It is important to state these facts clearly because, in general, the investing public does not understand what it is that hedge funds do. Many investors simply have the perception that hedge fund managers are making money for their investors and that these strategies have no impact (or even a negative impact) on the overall markets. This is not the case.
The 2003 staff report suggests that the growth of hedge funds is one reason to consider hedge fund adviser registration. The staff report estimates that there are approximately $600-650 billion of assets under management at hedge funds. This is not a small amount by any means. But we should keep this amount in perspective. For example, mutual fund assets total almost $6.5 trillion. Total market value of corporate equities in the U.S. stock market at the end of 2002 was $11.8 trillion. Assets of insurance companies and commercial banks are also in the trillions.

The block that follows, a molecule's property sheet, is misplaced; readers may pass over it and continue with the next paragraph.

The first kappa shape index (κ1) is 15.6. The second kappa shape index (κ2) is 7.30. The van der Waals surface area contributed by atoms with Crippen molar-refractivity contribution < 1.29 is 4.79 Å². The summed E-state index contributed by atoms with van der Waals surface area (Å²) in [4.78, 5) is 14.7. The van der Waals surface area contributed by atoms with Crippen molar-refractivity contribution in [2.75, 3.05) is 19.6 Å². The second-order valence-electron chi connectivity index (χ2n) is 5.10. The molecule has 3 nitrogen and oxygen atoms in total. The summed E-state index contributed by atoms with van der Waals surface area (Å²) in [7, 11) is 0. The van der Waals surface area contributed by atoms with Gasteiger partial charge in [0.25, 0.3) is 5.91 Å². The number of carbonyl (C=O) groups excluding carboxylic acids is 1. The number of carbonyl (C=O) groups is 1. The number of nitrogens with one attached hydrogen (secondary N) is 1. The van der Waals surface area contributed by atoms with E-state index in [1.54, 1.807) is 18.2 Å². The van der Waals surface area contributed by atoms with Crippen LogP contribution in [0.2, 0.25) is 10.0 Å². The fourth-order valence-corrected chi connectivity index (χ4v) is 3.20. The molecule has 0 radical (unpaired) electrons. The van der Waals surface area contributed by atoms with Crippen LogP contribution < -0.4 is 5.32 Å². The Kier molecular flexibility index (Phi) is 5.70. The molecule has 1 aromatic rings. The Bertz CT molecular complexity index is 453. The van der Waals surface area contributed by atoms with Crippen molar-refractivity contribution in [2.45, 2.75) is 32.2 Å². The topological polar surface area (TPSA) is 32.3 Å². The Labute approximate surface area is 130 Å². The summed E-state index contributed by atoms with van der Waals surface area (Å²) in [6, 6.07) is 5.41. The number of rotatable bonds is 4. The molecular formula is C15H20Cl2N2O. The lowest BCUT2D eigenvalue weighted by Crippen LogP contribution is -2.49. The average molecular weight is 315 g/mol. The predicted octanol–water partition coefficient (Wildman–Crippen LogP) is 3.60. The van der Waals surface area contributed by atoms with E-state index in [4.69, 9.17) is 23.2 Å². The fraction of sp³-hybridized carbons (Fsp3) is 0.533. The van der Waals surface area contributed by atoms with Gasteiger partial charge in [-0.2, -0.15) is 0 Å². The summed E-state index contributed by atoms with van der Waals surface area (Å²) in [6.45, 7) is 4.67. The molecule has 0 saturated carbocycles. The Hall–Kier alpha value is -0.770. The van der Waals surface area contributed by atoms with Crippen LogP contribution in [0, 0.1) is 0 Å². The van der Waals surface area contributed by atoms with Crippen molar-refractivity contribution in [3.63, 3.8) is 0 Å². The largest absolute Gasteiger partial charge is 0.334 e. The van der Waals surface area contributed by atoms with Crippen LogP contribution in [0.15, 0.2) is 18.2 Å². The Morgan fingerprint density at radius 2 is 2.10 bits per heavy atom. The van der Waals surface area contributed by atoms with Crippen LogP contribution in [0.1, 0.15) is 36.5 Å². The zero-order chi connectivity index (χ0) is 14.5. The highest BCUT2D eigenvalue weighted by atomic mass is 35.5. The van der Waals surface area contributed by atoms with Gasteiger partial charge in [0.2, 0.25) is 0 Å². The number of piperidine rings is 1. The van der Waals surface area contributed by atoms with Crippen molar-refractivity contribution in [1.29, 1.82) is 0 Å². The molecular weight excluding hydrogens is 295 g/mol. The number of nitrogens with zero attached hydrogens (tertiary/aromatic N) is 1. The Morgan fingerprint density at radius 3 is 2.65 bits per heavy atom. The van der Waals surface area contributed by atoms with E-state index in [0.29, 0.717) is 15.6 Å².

I recognize that, because of hedge fund's unique strategies, they are responsible for a large percentage of the overall trading activity in our financial markets. Despite this fact, I defer to Chairman Greenspan and other economists as to issues of systemic risk and market impact. In fact, we need to be mindful that monitoring our marketplace for systemic risk is something that the Federal Reserve and the Treasury Department do on a regular basis. We need to be careful that we are not misusing SEC resources by duplicating the efforts of market experts. However, it is certainly a good idea for the SEC to coordinate and share information with these other agencies.
As far as I can tell, the consensus among market experts seems to be that hedge fund adviser registration will not address any of the market impact or systemic risk issues.
Another reason that some support the concept of mandatory registration of hedge fund advisers is their belief (or at least a fear) that less sophisticated investors are investing in hedge funds. The results of the 2003 SEC staff report on this point need to be stated clearly: they found no evidence that even suggests that significant numbers of retail investors invest directly in hedge funds.
The reasons for this are not difficult to figure out. First, investment minimums in hedge funds are often rather large (some as high as $10 million). Second, and this is a reason that is often overlooked but is quite important, hedge funds are not typically interested in having retail investors as clients because, in general, retail investors do not have the same risk tolerance as the typical hedge fund investor.